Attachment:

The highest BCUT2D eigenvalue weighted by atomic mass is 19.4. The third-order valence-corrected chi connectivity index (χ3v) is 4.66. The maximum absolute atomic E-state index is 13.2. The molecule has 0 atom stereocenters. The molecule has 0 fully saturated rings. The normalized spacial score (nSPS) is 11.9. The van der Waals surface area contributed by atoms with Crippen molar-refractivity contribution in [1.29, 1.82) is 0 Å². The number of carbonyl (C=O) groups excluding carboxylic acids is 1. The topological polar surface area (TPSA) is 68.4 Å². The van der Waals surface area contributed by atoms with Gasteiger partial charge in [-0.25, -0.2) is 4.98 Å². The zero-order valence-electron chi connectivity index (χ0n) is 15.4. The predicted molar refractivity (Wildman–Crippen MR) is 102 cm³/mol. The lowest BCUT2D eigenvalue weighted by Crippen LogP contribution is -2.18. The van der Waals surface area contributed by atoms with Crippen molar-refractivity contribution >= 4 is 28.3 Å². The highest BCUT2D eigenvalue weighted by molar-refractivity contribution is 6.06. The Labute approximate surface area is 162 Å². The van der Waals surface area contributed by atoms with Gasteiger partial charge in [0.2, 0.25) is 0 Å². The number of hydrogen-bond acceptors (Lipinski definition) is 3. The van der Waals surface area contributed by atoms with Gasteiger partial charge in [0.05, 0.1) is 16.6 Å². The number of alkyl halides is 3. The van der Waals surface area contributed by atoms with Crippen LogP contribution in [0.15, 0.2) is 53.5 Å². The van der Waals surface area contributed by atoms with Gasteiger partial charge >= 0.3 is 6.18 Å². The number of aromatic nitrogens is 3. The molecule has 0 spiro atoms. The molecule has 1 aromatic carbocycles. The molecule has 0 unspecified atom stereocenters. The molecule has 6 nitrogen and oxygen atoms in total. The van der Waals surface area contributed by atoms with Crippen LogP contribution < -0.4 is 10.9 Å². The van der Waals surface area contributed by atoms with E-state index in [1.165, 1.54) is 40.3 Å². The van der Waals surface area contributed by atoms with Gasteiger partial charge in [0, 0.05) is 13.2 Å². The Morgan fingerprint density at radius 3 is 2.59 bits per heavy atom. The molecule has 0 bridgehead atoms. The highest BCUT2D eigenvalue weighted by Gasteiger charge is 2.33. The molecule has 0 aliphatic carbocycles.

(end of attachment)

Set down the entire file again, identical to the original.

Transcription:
The highest BCUT2D eigenvalue weighted by atomic mass is 19.4. The third-order valence-corrected chi connectivity index (χ3v) is 4.66. The maximum absolute atomic E-state index is 13.2. The molecule has 0 atom stereocenters. The molecule has 0 fully saturated rings. The normalized spacial score (nSPS) is 11.9. The van der Waals surface area contributed by atoms with Crippen molar-refractivity contribution in [1.29, 1.82) is 0 Å². The number of carbonyl (C=O) groups excluding carboxylic acids is 1. The topological polar surface area (TPSA) is 68.4 Å². The van der Waals surface area contributed by atoms with Gasteiger partial charge in [-0.25, -0.2) is 4.98 Å². The zero-order valence-electron chi connectivity index (χ0n) is 15.4. The predicted molar refractivity (Wildman–Crippen MR) is 102 cm³/mol. The lowest BCUT2D eigenvalue weighted by Crippen LogP contribution is -2.18. The van der Waals surface area contributed by atoms with Crippen molar-refractivity contribution >= 4 is 28.3 Å². The highest BCUT2D eigenvalue weighted by molar-refractivity contribution is 6.06. The Labute approximate surface area is 162 Å². The van der Waals surface area contributed by atoms with Gasteiger partial charge in [0.2, 0.25) is 0 Å². The number of hydrogen-bond acceptors (Lipinski definition) is 3. The van der Waals surface area contributed by atoms with Gasteiger partial charge in [0.05, 0.1) is 16.6 Å². The number of alkyl halides is 3. The van der Waals surface area contributed by atoms with Crippen LogP contribution in [0.15, 0.2) is 53.5 Å². The van der Waals surface area contributed by atoms with Gasteiger partial charge >= 0.3 is 6.18 Å². The number of aromatic nitrogens is 3. The molecule has 0 spiro atoms. The molecule has 1 aromatic carbocycles. The molecule has 0 unspecified atom stereocenters. The molecule has 6 nitrogen and oxygen atoms in total. The van der Waals surface area contributed by atoms with Crippen LogP contribution < -0.4 is 10.9 Å². The van der Waals surface area contributed by atoms with E-state index in [1.165, 1.54) is 40.3 Å². The van der Waals surface area contributed by atoms with Gasteiger partial charge in [0, 0.05) is 13.2 Å². The Morgan fingerprint density at radius 3 is 2.59 bits per heavy atom. The molecule has 0 bridgehead atoms. The highest BCUT2D eigenvalue weighted by Gasteiger charge is 2.33. The molecule has 0 aliphatic carbocycles.